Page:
New manager McClaren hopefully signifies a new dawn at St.James’ Park, however he arrives in Tyneside having twice failed to gain promotion from the Championship with Derby County following a brief stint as a coach at QPR, a failed return to FC Twente where he previously won the Eredivisie, a four month spell at Nottingham Forest and a dismal period at Wolfsburg where he was sacked after less than a year.
McClaren has defiantly announced his intentions to be the first man to bring a major honour to Newcastle since Stan Steymour who won the FA Cup in 1955 while in charge, which could suggest the Magpies’ league position could be sacrificed in order to pick up some shiny silverware.
A home match against Southampton offers McClaren a decent prospect of a promising start as Newcastle boss where he will be backed by a 50,000-plus capacity crowd, but defeat will only remind his new fans that he was once a man leading arch-rivals Middlesbrough to a 2004 League Cup win and a 2006 UEFA Cup final.
Man About Toon: McClaren is the new Newcastle boss.
2) Brendan Rodgers – Liverpool
What a year for Rodgers – and not in a good way. He finished May 2014 by signing a four-year extension to his Liverpool contract after winning the LMA Manager of the Year award a few weeks earlier having guided the Reds to 2nd place in the Premier League scoring 101 goals in the process – the club’s most since the 1895-96 season and the third highest in Premier League history. He finished May 2015 with Liverpool in sixth and his job under scrutiny.
Raheem Sterling’s likely departure gives him another headache, as for already the second time in his tenure, he has to find a replacement for his top goalscorer – although Daniel Sturridge missed most of last season through injury.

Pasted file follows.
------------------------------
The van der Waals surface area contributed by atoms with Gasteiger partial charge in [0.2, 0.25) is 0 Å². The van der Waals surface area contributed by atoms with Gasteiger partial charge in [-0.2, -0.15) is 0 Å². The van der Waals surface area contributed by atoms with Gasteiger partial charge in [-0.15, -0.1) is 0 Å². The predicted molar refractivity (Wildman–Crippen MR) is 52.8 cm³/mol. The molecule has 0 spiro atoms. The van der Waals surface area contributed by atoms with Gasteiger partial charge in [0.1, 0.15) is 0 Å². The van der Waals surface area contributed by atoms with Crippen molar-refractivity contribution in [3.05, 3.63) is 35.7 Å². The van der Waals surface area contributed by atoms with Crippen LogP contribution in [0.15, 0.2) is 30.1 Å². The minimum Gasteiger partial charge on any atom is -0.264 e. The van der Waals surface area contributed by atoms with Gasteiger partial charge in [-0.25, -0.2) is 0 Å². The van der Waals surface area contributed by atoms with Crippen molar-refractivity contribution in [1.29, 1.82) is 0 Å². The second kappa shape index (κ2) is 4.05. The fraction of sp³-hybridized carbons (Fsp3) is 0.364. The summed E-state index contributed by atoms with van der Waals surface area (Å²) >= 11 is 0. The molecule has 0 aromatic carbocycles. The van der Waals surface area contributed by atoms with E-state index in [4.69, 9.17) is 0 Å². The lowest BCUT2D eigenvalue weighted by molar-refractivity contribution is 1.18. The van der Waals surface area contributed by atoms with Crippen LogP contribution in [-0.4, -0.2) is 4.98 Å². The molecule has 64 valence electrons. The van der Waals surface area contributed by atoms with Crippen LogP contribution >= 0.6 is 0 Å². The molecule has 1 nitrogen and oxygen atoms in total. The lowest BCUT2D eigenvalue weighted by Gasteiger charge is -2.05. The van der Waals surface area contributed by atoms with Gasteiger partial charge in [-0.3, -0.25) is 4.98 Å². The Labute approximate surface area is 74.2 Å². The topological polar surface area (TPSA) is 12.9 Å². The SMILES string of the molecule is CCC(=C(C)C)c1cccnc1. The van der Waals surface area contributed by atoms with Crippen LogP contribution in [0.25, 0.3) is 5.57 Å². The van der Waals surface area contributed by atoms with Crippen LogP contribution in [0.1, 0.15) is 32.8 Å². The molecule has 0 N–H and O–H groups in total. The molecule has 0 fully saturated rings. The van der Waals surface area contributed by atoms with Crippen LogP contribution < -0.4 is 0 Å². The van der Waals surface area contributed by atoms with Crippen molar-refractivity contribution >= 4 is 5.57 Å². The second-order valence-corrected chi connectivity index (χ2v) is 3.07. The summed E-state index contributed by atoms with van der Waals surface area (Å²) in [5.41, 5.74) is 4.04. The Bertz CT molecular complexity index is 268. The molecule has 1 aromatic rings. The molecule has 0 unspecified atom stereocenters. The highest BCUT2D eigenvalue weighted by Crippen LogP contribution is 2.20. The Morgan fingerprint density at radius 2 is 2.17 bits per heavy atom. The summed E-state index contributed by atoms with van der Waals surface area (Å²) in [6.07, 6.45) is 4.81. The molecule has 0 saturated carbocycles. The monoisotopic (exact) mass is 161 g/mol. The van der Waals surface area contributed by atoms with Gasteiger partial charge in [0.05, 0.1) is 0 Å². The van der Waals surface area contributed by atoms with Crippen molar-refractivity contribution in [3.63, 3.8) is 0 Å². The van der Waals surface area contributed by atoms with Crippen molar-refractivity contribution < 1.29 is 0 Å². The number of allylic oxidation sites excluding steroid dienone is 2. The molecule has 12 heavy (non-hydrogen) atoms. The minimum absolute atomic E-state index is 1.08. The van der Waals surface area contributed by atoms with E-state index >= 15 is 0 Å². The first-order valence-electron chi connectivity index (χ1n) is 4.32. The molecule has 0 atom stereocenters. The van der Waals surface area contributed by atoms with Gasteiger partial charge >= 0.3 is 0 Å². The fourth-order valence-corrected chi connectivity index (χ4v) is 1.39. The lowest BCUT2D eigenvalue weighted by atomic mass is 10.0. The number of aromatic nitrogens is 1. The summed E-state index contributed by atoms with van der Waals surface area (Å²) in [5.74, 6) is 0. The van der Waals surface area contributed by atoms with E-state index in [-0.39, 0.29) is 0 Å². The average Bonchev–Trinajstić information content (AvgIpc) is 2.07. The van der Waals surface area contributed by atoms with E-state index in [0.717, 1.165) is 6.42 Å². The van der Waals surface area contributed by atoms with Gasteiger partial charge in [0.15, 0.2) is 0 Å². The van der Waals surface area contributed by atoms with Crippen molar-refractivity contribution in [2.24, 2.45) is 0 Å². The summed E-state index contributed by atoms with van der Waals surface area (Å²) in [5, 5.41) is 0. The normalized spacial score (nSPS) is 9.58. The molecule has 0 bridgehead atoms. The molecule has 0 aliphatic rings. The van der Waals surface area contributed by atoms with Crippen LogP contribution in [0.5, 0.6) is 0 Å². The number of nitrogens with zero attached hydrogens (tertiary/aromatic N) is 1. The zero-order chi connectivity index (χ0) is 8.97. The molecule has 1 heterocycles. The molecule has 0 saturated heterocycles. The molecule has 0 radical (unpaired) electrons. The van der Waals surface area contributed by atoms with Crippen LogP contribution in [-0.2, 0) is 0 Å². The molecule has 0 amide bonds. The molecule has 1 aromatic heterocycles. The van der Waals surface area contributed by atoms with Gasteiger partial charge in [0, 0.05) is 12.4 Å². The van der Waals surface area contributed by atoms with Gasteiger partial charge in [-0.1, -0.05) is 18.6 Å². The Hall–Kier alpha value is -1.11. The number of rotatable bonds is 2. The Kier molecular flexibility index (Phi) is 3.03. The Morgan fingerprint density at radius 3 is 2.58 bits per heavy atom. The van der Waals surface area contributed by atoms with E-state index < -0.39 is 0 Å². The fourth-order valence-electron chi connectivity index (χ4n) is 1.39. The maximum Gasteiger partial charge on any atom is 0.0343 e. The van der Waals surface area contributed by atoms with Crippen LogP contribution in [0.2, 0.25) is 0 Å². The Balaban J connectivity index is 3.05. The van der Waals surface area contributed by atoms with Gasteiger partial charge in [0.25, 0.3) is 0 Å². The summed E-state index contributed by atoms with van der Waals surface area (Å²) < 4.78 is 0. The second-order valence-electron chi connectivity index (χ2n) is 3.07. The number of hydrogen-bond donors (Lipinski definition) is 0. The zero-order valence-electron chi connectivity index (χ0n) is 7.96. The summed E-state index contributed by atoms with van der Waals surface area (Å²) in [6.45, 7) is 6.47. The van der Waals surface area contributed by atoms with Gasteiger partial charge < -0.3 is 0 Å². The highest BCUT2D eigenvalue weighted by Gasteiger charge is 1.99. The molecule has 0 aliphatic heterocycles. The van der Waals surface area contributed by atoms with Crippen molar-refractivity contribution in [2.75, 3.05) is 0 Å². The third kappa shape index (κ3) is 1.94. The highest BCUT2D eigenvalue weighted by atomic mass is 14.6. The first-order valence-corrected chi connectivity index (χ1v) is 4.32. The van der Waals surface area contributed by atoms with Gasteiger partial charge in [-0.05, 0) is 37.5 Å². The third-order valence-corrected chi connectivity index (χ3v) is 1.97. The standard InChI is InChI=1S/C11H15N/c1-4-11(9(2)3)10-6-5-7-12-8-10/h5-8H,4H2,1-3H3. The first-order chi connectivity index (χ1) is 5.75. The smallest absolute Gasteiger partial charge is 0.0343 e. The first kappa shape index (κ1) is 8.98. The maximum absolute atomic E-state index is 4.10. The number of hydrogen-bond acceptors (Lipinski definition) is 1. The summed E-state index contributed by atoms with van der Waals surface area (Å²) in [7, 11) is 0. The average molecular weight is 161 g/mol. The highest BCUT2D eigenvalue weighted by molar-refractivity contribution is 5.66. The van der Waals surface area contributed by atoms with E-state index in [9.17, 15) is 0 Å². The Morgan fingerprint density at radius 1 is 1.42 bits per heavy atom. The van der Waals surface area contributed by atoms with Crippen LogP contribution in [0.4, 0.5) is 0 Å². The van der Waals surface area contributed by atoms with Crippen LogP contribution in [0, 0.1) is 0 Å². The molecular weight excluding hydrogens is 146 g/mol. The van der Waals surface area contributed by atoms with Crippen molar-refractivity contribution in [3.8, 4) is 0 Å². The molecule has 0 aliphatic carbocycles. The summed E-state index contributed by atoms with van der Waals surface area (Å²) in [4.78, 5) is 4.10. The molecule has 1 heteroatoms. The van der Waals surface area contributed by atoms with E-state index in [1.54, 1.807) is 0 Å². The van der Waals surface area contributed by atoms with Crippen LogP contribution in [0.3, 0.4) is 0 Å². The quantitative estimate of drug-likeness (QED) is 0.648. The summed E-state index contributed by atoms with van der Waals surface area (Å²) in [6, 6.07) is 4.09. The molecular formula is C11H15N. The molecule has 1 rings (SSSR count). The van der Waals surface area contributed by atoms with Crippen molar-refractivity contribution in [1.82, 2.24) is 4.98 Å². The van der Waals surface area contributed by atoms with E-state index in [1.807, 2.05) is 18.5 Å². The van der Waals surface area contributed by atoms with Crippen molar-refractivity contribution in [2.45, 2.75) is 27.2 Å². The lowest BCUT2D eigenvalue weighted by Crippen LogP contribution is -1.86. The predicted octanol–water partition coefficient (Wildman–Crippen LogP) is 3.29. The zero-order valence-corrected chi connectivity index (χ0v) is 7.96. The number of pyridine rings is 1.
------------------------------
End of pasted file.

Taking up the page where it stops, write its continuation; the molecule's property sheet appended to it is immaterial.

That ultimately made his job a lot more difficult, as did £15 million man Mario “the postman does not celebrate when he posts a letter” Balotelli failing to deliver.
The Northern Irishman has wasted no time in recruiting for next season, already bringing in six new faces at the time of writing.
Charlton’s Joe Gomez (£3.5 million), Roberto Firmino of Hoffenheim (£21.3 million), Manchester City’s James Milner (free), Burnley striker Danny Ings (tribunal), Bolton’s Adam Bogdan (free) and Southampton right-back Nathaniel Clyne (£10 million) are the early Anfield arrivals to bolster what was a small side that struggled to cope with both Champions League and Premier League matches last season.
It is not a problem they will have this time around, which could work in their favour like it did two seasons ago, but with Arsenal, Manchester United, Everton, Tottenham, Chelsea and Manchester City being seven of Liverpool’s first eight away games and Jurgen Klopp still as yet being unemployed, Rodgers could well be soon nervously looking over his shoulder.
3) Arsene Wenger – Arsenal
Two successive FA Cup triumphs has certainly relieved some pressure on Arsene Wenger – it has silenced a few doubters, anyway – but this needs to be the season the Gunners finally start firing on all fronts.
The blow-your-socks-off signing of Alexis Sanchez for £35 million around this time last summer was the second sign of intent after the £42.5 million capture of Mesut Ozil the previous season from a manager who had attracted a reputation of being a bit stingy in the transfer market.
Sanchez swiftly showed with his performances why his manager paid the big bucks and the Chilean would later be named Arsenal Player of the Year.
Other signings Danny Welbeck, Calum Chambers, Mathieu Debuchy, David Ospina, and January buy Gabriel Paulista did not quite have the same impact though – with unexpected progress coming from academy players Hector Bellerin and Francis “Le Coq” Coquelin.
Whether Coquelin really is the rock-solid holding role midfielder Arsenal have been craving for years remains to be truly seen, but for now it has filled a reasonably large gap in the “how far are Arsenal away from being Premier League champions?” puzzle.
One piece of the jigsaw has definitely been found, however with the acquisition of goalkeeper Petr Cech from London and title foes Chelsea for £10.9 million.
While the Czech Republic international was no longer the main man between the sticks for the Blues, he is still clearly a top stopper and a definite upgrade on both Wojciech Szczesny and Ospina with Jose Mourinho openly reluctant to sell Cech to a Premier League rival.